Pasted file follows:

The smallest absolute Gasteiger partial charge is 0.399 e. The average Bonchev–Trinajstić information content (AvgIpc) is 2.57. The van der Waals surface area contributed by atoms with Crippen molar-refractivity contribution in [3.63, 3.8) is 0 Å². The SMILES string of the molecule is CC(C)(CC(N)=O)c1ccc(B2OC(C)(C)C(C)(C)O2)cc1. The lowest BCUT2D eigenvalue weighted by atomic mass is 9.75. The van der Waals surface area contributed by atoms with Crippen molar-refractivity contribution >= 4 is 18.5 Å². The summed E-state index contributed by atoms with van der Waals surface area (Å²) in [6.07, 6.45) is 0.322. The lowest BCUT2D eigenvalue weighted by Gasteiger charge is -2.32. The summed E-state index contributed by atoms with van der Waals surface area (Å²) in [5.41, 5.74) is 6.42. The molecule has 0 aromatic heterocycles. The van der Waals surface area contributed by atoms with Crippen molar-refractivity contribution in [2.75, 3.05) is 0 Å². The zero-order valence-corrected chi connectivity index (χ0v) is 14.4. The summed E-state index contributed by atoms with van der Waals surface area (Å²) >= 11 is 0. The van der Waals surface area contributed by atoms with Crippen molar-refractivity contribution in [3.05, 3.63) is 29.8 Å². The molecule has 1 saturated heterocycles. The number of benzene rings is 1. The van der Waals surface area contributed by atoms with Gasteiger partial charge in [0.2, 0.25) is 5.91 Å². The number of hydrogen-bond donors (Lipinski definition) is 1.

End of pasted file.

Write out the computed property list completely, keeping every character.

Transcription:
The smallest absolute Gasteiger partial charge is 0.399 e. The average Bonchev–Trinajstić information content (AvgIpc) is 2.57. The van der Waals surface area contributed by atoms with Crippen molar-refractivity contribution in [3.63, 3.8) is 0 Å². The SMILES string of the molecule is CC(C)(CC(N)=O)c1ccc(B2OC(C)(C)C(C)(C)O2)cc1. The lowest BCUT2D eigenvalue weighted by atomic mass is 9.75. The van der Waals surface area contributed by atoms with Crippen molar-refractivity contribution >= 4 is 18.5 Å². The summed E-state index contributed by atoms with van der Waals surface area (Å²) in [6.07, 6.45) is 0.322. The lowest BCUT2D eigenvalue weighted by Gasteiger charge is -2.32. The summed E-state index contributed by atoms with van der Waals surface area (Å²) in [5.41, 5.74) is 6.42. The molecule has 0 aromatic heterocycles. The van der Waals surface area contributed by atoms with Crippen molar-refractivity contribution in [2.75, 3.05) is 0 Å². The zero-order valence-corrected chi connectivity index (χ0v) is 14.4. The summed E-state index contributed by atoms with van der Waals surface area (Å²) >= 11 is 0. The van der Waals surface area contributed by atoms with Crippen molar-refractivity contribution in [3.05, 3.63) is 29.8 Å². The molecule has 1 saturated heterocycles. The number of benzene rings is 1. The van der Waals surface area contributed by atoms with Gasteiger partial charge in [0.2, 0.25) is 5.91 Å². The number of hydrogen-bond donors (Lipinski definition) is 1.